Some mushroom farmers cover their compost trays with plastic sheeting and use steam to heat up the interior of their shed or greenhouse, often to temperatures that exceed 130 degrees Fahrenheit. This is very efficient because it encourages rapid growth of the organisms that will pull the ammonia out of the compost, and it will remove any pests that are present in the compost.
The ultimate temperature of the compost should be in the 75 degrees Fahrenheit range, which can take a few days of aeration and turning to achieve. The resulting compost should also be dry, loose, and not have an overwhelmingly strong odor of ammonia.
With mushroom spawn plugs in hand, you can distribute the spawn across the compost, thoroughly mixing it in order to ensure even distribution. Temperatures should be maintained at 75 degrees, with a high relative humidity, in order to avoid the compost drying out and thus killing the spawn before it produces mushrooms. Temperatures in the compost will start to increase as the mushrooms start to grow, but it can be a tricky thing to maintain the ideal temperature, so it is best to have a temperature controlled environment in which to grow mushrooms. It can take up to 14 days to start to see progress with your mushroom spawn.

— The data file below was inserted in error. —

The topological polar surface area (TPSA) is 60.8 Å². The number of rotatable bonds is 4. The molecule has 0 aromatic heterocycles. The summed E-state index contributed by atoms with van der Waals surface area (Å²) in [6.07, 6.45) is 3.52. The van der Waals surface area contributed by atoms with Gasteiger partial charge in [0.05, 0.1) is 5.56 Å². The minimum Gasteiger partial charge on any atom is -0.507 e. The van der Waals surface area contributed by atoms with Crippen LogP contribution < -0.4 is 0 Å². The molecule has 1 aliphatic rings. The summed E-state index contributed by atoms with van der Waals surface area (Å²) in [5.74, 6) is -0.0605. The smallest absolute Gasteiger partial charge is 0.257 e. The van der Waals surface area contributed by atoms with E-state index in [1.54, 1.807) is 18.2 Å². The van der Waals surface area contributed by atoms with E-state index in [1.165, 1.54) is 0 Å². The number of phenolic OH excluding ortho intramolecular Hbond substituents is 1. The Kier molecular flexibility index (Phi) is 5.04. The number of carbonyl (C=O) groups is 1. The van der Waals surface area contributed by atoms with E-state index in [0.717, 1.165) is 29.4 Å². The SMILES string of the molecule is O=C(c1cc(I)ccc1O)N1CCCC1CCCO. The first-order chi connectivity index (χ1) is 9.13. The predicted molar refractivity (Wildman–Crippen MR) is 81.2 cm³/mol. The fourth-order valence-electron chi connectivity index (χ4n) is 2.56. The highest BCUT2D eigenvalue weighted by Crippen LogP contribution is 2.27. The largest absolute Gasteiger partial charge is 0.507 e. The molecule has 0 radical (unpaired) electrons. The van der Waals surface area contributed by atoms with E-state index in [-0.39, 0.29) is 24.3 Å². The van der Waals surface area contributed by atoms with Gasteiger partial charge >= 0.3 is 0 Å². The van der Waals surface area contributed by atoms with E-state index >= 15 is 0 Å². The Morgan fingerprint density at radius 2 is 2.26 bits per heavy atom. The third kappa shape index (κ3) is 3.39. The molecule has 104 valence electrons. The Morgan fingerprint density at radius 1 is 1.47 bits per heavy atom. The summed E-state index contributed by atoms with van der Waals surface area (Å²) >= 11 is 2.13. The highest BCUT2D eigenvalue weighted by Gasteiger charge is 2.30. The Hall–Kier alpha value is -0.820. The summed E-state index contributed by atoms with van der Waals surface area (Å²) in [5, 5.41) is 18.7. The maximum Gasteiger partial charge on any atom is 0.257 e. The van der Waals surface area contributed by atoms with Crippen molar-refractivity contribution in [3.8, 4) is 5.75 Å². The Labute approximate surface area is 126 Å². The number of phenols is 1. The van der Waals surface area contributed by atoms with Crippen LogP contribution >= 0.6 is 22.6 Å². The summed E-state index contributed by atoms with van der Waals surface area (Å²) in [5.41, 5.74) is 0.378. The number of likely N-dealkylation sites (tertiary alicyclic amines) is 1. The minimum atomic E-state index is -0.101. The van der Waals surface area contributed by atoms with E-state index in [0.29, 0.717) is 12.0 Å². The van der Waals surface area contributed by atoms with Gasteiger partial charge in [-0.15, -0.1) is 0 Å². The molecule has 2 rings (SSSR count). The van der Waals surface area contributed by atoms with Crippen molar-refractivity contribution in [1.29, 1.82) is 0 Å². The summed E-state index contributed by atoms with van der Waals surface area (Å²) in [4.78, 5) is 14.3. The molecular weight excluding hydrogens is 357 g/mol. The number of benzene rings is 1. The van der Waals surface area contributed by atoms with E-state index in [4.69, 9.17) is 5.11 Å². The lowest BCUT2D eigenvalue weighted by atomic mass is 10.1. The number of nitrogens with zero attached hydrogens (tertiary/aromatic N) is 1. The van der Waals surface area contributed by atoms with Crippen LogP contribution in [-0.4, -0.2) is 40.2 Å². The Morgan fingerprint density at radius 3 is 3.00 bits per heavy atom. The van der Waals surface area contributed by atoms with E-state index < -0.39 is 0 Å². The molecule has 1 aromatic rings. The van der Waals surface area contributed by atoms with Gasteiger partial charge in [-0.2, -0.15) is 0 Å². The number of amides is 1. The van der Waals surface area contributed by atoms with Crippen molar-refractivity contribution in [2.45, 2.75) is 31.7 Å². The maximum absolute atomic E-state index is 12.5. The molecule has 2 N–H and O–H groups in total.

The next step is to apply a top dressing to the spawn-laden compost as a medium onto which the mushrooms will actually form. Powdered limestone and peat moss, or sandy loam soil are popular choices that are spread out on top of the compost. It is not necessary for the casing to have nutrients in it, as it simply acts as a medium for water retention, which makes it essential that the casing be able to hold water. The relative humidity should be kept at high levels in order to encourage the mushrooms to start to do what is known as pinning.